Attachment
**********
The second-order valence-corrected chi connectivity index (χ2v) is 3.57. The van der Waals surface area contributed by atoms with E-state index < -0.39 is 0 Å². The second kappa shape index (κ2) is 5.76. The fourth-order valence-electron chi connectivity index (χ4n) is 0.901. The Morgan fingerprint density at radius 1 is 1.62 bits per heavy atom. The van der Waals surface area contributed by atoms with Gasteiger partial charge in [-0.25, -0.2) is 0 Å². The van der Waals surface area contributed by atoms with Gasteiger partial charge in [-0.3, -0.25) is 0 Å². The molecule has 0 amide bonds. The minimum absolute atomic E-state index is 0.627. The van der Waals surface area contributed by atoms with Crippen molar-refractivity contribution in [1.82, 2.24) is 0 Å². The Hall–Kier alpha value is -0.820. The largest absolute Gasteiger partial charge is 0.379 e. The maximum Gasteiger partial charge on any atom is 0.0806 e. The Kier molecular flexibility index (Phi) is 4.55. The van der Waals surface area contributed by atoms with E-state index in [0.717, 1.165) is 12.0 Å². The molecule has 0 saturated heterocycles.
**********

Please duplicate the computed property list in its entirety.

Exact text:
The second-order valence-corrected chi connectivity index (χ2v) is 3.57. The van der Waals surface area contributed by atoms with E-state index < -0.39 is 0 Å². The second kappa shape index (κ2) is 5.76. The fourth-order valence-electron chi connectivity index (χ4n) is 0.901. The Morgan fingerprint density at radius 1 is 1.62 bits per heavy atom. The van der Waals surface area contributed by atoms with Gasteiger partial charge in [-0.25, -0.2) is 0 Å². The van der Waals surface area contributed by atoms with Gasteiger partial charge in [-0.3, -0.25) is 0 Å². The molecule has 0 amide bonds. The minimum absolute atomic E-state index is 0.627. The van der Waals surface area contributed by atoms with Crippen molar-refractivity contribution in [1.82, 2.24) is 0 Å². The Hall–Kier alpha value is -0.820. The largest absolute Gasteiger partial charge is 0.379 e. The maximum Gasteiger partial charge on any atom is 0.0806 e. The Kier molecular flexibility index (Phi) is 4.55. The van der Waals surface area contributed by atoms with E-state index in [0.717, 1.165) is 12.0 Å². The molecule has 0 saturated heterocycles.